I make a pros and cons list. Then I do a ton more research. Then I do some more research. Then if it is time based I go with my gut. If it isn’t I do some more research. Then I ask other people’s opinions. Then a little more research. Then I re-watch Shawshank Redemption and hear the line: Get busy living. Then I pull the trigger.

    You guys keep dangling the authors on a train, but it isn’t going to be this time. I’ll see if I can see you guys off before the train leaves with a 1950s departure scene.

  • Looking forward to The Three Story Method.
    Writing 40,000 words that you have to redo, in my view would not be a waste. You have thought more deeply about the subject and I’m guessing some of those ideas will be in the new approach. Probably will make it better.

    See you in Nashville,
    Pete

  • I loved this episode because you really showed the opportunity cost instead of just telling it. You should be writers 😉

    I see so many of us jump at the chance to write in an anthology, despite it not being our genre, because it’s a chance to be in an anthology.

    We write blog posts about writing or marketing when we have no writing or marketing books or products to sell.

    I’m not immune, either, but I’ve learned from you guys and others to look at things in a more focused light. Is the thing targeted to MY readership? Is it worth the time, money, effort, and stress for what I could get out of it?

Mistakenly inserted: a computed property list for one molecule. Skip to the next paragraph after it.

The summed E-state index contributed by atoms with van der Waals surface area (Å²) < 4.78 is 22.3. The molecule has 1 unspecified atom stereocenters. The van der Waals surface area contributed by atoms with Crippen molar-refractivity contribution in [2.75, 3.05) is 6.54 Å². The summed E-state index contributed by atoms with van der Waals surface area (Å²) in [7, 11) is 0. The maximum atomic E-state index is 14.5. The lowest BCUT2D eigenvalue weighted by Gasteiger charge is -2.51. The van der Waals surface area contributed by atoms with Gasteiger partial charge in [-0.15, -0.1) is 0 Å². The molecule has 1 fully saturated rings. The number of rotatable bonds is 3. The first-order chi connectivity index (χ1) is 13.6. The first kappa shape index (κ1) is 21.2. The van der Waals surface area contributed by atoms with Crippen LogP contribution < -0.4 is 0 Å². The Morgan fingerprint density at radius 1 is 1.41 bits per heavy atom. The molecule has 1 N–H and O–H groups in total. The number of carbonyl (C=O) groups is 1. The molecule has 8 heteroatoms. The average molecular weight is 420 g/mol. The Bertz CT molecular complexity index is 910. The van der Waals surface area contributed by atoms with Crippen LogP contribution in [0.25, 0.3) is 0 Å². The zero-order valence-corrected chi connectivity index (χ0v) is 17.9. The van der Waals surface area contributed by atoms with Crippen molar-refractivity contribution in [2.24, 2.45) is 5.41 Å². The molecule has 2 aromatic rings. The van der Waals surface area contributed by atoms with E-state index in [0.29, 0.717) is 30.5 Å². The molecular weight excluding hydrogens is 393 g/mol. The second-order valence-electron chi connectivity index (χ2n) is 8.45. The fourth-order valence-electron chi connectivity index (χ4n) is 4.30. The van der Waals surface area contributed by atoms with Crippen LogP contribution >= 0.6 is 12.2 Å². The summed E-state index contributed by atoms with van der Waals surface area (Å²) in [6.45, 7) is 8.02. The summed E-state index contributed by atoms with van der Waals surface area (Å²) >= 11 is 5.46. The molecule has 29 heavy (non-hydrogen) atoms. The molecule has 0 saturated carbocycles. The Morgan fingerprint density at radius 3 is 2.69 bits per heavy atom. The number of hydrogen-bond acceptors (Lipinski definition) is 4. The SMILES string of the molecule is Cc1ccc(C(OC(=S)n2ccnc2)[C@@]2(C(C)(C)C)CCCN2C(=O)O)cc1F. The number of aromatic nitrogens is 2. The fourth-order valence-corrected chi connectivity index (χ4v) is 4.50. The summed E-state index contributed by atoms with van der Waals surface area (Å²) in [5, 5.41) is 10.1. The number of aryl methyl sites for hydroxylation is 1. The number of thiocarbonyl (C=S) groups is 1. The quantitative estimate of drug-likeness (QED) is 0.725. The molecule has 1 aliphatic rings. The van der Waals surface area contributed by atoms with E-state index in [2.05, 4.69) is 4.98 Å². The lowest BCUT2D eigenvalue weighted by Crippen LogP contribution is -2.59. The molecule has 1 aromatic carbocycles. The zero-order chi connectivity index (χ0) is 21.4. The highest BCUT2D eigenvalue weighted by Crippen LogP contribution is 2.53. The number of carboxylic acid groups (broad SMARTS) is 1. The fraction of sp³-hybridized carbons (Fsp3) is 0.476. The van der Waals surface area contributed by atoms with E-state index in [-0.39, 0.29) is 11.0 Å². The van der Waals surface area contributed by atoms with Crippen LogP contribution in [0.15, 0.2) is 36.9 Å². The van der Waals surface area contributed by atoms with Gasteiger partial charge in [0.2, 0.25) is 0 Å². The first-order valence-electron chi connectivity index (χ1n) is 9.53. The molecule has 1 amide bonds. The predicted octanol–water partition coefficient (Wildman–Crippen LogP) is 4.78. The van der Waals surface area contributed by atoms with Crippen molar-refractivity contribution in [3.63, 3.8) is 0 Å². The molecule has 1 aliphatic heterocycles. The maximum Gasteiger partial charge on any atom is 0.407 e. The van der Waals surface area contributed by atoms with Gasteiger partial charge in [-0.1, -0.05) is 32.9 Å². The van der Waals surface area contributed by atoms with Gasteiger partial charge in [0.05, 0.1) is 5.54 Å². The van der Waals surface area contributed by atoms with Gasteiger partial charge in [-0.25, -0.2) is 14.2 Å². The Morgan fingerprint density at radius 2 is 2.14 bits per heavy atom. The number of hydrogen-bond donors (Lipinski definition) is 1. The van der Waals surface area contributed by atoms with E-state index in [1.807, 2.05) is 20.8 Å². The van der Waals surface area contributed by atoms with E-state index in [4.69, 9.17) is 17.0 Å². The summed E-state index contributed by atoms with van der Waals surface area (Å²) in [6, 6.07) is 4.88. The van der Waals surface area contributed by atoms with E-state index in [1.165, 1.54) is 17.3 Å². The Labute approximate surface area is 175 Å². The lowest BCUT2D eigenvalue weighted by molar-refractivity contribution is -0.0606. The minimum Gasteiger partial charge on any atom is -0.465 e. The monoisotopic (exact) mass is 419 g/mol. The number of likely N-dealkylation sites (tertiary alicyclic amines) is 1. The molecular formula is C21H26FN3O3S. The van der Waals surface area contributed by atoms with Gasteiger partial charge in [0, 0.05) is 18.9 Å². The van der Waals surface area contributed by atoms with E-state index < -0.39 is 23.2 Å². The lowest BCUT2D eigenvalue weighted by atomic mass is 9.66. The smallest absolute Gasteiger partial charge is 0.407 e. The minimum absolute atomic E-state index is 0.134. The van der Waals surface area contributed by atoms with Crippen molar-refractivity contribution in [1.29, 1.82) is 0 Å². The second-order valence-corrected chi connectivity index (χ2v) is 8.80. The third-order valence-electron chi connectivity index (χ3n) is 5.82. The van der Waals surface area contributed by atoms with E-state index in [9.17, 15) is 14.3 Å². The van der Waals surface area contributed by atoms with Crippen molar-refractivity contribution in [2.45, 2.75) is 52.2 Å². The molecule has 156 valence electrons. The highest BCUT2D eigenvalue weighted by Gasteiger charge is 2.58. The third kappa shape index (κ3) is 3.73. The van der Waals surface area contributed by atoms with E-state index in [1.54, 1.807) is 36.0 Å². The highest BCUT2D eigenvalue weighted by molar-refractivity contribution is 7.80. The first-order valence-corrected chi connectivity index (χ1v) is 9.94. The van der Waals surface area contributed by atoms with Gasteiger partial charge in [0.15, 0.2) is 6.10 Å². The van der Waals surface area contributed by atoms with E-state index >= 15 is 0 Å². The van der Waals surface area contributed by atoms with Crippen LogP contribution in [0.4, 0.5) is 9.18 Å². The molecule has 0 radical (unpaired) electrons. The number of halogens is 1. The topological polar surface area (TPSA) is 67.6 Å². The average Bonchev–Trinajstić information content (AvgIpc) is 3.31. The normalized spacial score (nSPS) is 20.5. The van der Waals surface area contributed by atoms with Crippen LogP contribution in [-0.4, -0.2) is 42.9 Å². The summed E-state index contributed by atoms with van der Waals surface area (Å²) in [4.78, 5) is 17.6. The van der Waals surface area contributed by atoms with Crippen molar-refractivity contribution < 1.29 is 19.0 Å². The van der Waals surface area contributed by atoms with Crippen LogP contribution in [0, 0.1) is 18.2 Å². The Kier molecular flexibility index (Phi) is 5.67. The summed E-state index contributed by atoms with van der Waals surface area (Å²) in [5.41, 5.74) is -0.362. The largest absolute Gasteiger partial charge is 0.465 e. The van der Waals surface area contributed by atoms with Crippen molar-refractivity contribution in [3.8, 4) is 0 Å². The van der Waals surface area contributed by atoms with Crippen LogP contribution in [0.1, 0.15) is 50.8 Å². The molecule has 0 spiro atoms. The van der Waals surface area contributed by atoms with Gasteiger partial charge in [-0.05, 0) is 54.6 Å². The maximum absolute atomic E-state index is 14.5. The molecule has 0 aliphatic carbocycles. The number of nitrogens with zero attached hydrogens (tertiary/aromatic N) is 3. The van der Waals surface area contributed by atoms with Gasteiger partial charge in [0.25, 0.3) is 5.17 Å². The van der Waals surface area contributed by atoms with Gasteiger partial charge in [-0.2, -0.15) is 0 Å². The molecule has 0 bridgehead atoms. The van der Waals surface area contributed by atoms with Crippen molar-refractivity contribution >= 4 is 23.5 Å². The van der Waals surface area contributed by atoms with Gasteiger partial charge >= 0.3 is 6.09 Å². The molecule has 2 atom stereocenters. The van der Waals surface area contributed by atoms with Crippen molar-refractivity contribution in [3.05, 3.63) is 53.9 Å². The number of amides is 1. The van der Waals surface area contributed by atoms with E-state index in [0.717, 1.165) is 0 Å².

I’m okay with guessing wrong and making mistakes, but I don’t want to make the same ones over and over again.

    • BTW, considering the opportunity cost is a constant struggle for me. I assume it is for others, as well. There’s so much temptation out there.

      I was highly tempted by your Vampires of New Orleans. I love New Orleans and I write vampires, but I don’t write horror. I write Urban Fantasy, and I had to ask myself if MY readers would come from a horror anthology. I don’t think so.

    • Thanks, man! I really appreciate that. You’re so right about alignment in opportunity.

      Also, Vamps of NOLA is not a horror anthology. The theme is vampires and not all vampire stories are horror 😉

  • The first time I learned of conflict, choice, and consequences was from Immediate Fiction by Jerry Cleaver. He uses conflict -> action -> resolution, and breaks conflict down to “want + obstacle”. That was a game-changer.

    Before that, I’d often have characters just standing around not really caring about what happened in my world. As soon as I introduced a clear want with a clear obstacle, all of a sudden things were happening. It works from the scene level all the way to a series level. I have no idea why I used to think I could just create interesting characters or an interesting world without giving a character a ticking bomb, but eh, live and learn, right?

    • Absolutely! That’s why we don’t believe that there are “character-driven stories” and “plot-driven stories.” We believe that plot drives character. And yeah, without conflict, you don’t have a story. Thanks for the comment!